[Edit: Just noticed this thread is a dozen years old. Oops!]
  17. MJSM

    MJSM Over 60 and barely alive

    Not now it isn't :)

    As a matter of interest, I just listened to a recently acquired copy of Rachmaninov, The Ampico Recordings on the L'oiseau Loire label, I feel privileged to listen to the man himself playing his own music, and the SQ is pretty decent too.
    Barrymagrec likes this.
  18. Nic Robinson

    Nic Robinson Moderator

    Yes, I have that, albeit on pre-recorded cassette! It's a remarkable document, for sure.
  19. marshanp

    marshanp ellipsis addict

    What you are hearing is a reproducing piano, controlled by a recording on a punched paper roll. A wind-driven, entirely analogue, computer system :)

    Opinions differ as to how accurately/convincingly the various reproducing piano types succeed in their objective. I have an Aeolian Duo-Art upright, and a few Duo-Art rolls which are interesting - Gershwin playing the Rhapsody in Blue, for one. But it really comes into its own playing "straight" rolls (ones cut without any interpretation, just transcription of the sheet music to punched roll form), when it provides all the piano technique I lack but allows me, via its various control mechanisms, to supply the interpretation.

    I can play Debussy, Liszt, Bach - anything I have a roll for! And make party music with dance and singalong rolls... How those gramophone things ever caught on I will never understand :rolleyes:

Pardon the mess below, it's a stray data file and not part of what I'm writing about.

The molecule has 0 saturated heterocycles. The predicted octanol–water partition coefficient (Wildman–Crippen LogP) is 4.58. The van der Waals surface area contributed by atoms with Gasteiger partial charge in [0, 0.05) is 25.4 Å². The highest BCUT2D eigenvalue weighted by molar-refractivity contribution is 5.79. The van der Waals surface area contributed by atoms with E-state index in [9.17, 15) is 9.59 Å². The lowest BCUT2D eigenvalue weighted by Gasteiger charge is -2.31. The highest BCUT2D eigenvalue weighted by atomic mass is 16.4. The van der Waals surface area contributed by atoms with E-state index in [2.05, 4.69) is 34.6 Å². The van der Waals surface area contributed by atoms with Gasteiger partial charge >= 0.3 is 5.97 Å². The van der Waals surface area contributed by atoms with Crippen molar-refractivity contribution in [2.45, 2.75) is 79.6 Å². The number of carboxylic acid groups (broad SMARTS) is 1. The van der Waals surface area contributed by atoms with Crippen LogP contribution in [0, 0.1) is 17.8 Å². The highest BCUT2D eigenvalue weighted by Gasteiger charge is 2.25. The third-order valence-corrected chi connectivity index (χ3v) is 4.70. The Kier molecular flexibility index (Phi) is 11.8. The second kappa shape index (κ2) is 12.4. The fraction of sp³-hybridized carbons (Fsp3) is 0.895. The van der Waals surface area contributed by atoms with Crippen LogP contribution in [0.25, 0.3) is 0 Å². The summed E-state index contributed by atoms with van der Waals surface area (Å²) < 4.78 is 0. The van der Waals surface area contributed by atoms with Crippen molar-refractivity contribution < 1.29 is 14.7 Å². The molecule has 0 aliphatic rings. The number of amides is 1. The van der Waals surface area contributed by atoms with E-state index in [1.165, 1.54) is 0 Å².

20. MJSM

    MJSM Over 60 and barely alive

    Interesting that you should say that the best are the 'straight cut' rolls, I have read the story behind these recordings and I believe that Ampico went to great lengths to make the recordings true to the original, to the point of having the original pianist approve the recordings as a faithful representation of their performance. So I believe that all rolls are engineered to a certain degree to ensure that the loudness of the notes (determined by measuring the velocity of travel of the piano hammers during the last 1/2 inch of travel !) and the use of the pedals is captured accurately. I have no idea as to how that is transferred to the rolls however.

    As with all music, all performers necessarily reproduce the music according to their own style and interpretation of the score, but in the case of these recordings Rachmaninov himself played the original piece during the recording session so there can be no better performance than that to my way of thinking.

    I have a very good description of the entire process (specifically as applied by Ampico) which came with the LP, let me know if you want a copy and I will scan it for you.